Calvin Lo did many things for the first time during the pandemic. He picked up crocheting, encouraged by his 11-year-old daughter. He went out to the city streets to give out blankets and rice boxes to the less privileged at the height of lockdown. Oh, and he also established financial ties with Formula One (F1) team Williams Racing through his private investment company RE Lee Octagon.
Lo, 46, is the head of Hong Kong-based broker RE Lee International, which specialises in complex life insurance arrangements for the ultra-wealthy. The pandemic has been a boon for business, as crisis always is.
The Russian invasion of Ukraine, however, has elicited little movement from his clients.
Lo has an explanation. “In 2014, when Russia invaded Crimea, there was a surge of Russian business. Many of these deals have concluded.” He notes that brokers who are receiving more business enquiries now might be dealing with unsavoury characters, and Lo prefers not to.
Morality is important to the billionaire, and he understands that he has a duty to give back. When I first spoke to Lo a year ago, we discussed his new initiative, The 195 Project. Named after the total number of countries in the world, the global think tank welcomes experts to submit ideas to improve philanthropy and giving in a post-Covid-19 world.
Lo had planned to take a step back and let those with more knowledge guide discussions and efforts. Unfortunately, in the past year, he has had to lead from the front — not that he is complaining.
“The more chaotic the situation became, the more I wanted to get stuck in. I have learnt a lot about the inefficiencies of society. The pandemic has opened my eyes to the tremendous gaps that need to be filled,” says Lo.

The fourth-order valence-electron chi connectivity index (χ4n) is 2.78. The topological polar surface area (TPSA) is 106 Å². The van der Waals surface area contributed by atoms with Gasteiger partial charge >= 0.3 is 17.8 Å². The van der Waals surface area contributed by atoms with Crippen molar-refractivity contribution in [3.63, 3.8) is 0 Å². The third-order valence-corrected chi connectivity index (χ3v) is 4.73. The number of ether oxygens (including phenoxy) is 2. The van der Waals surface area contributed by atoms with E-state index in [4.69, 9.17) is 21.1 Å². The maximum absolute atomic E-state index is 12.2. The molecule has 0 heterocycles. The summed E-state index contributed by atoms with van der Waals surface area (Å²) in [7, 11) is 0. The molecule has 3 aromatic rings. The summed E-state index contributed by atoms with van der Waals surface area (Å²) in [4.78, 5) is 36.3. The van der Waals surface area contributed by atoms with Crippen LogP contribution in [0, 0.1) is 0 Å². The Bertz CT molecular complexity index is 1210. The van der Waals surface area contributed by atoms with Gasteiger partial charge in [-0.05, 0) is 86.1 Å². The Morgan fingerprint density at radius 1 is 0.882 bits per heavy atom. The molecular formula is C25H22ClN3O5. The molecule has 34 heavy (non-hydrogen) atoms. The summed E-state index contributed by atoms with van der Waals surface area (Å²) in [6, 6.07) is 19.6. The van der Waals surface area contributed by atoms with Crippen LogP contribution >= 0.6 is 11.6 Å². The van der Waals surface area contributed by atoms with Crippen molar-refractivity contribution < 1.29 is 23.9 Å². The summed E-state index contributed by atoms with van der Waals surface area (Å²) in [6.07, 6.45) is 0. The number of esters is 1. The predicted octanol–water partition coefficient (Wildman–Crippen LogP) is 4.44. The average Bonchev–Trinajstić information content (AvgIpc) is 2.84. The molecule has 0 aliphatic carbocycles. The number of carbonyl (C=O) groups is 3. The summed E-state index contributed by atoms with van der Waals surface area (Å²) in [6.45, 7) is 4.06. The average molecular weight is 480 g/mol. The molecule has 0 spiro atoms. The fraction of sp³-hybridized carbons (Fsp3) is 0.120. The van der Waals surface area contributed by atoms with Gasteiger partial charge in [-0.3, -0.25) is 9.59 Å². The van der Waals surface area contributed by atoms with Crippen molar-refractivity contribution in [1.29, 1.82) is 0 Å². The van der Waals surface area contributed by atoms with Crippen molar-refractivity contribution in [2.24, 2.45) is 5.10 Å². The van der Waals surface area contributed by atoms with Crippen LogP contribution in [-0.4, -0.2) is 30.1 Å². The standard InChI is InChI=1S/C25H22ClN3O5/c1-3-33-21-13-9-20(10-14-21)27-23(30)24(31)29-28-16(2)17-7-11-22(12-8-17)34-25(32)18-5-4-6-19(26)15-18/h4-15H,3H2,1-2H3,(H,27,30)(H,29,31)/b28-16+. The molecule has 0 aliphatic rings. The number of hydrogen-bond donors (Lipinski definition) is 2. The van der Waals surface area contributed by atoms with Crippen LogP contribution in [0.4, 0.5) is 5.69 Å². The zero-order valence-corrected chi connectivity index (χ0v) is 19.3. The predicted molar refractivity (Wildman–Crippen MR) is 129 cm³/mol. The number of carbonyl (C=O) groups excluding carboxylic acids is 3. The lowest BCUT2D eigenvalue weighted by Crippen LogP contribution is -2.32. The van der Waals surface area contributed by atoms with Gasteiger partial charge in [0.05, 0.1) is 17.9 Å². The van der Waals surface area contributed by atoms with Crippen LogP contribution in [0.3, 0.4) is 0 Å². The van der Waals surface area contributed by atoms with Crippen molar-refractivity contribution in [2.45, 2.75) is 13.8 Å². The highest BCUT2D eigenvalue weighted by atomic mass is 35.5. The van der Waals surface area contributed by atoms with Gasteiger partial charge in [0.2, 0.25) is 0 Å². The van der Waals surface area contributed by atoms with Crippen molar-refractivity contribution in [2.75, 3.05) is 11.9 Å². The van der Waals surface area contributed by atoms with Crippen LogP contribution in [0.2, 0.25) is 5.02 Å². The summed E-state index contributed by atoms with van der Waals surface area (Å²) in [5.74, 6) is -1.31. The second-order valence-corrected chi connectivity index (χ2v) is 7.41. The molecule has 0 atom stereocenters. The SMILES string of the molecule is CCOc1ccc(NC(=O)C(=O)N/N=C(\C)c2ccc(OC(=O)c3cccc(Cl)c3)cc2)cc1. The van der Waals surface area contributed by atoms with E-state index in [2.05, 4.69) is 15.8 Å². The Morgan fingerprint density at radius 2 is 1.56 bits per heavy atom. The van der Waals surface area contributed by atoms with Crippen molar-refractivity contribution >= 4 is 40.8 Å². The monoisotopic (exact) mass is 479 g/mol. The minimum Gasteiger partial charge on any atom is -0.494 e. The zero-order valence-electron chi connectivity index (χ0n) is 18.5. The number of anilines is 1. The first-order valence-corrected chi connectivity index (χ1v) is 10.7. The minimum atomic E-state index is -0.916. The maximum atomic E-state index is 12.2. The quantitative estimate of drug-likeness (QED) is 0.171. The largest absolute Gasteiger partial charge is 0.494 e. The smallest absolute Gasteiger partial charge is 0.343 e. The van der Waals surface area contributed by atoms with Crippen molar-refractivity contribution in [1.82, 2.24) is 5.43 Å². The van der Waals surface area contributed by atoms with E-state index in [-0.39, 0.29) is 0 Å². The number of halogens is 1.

He recounts how the charity ordered 150,000 antigen rapid test kits for Hong Kong that he “naively thought would be distributed to locations that needed them”, such as elderly homes. To his horror, when he did a routine check, he discovered all the kits had been sent to just one place. “There aren’t even 150,000 people in that building,” Lo says.
He believes the problem does not stem from incompetence, but an inability to operate under unsettled conditions.
“Perhaps our governments have overly protected us. We have not learnt how to go through tough times,” says Lo, referring to the paternalistic attitude of the Hong Kong and Singapore administrations.
The Investment Spectrum
Still, Lo remains optimistic. He is also confident that Hong Kong, which has seen an exodus of money and talent in the past year, will bounce back. He is staying put and notes that the city’s hinterland — China — is a country with over a billion people. “There are still many opportunities,” Lo remarks.
One such opportunity has been in real estate. When the pandemic raged unabated, many brick and mortar businesses had to close their shop fronts. Others could not sustain their properties and put them up for sale.
Lo had never heard of the term “en bloc” — “Singaporeans throw around the phrase a lot, I’ve realised!” — before 2020, but is now intimately familiar with it after receiving multiple pitches from property developers here. He is now in the final stages of two proposals in the central districts.
Beyond Singapore and Hong Kong, Lo also has his eye on Indonesia.
Famous 19th-century banker Nathan Rothschild famously said that the time to buy is when there is blood, even if it’s your own, on the streets. Lo is taking this contrarian maxim to heart. He believes that property prices in small cities with high population densities will never spiral downwards.
He’s also dipped his toes into F1. Beyond the Williams Racing team, Lo is studying other investment ideas. Perhaps another team?
“There are still gems,” he says with a smile. While glamorous, it is an incredibly expensive venture. Annual costs can reach US$500 million ($680 million). Many teams have folded under the financial burden.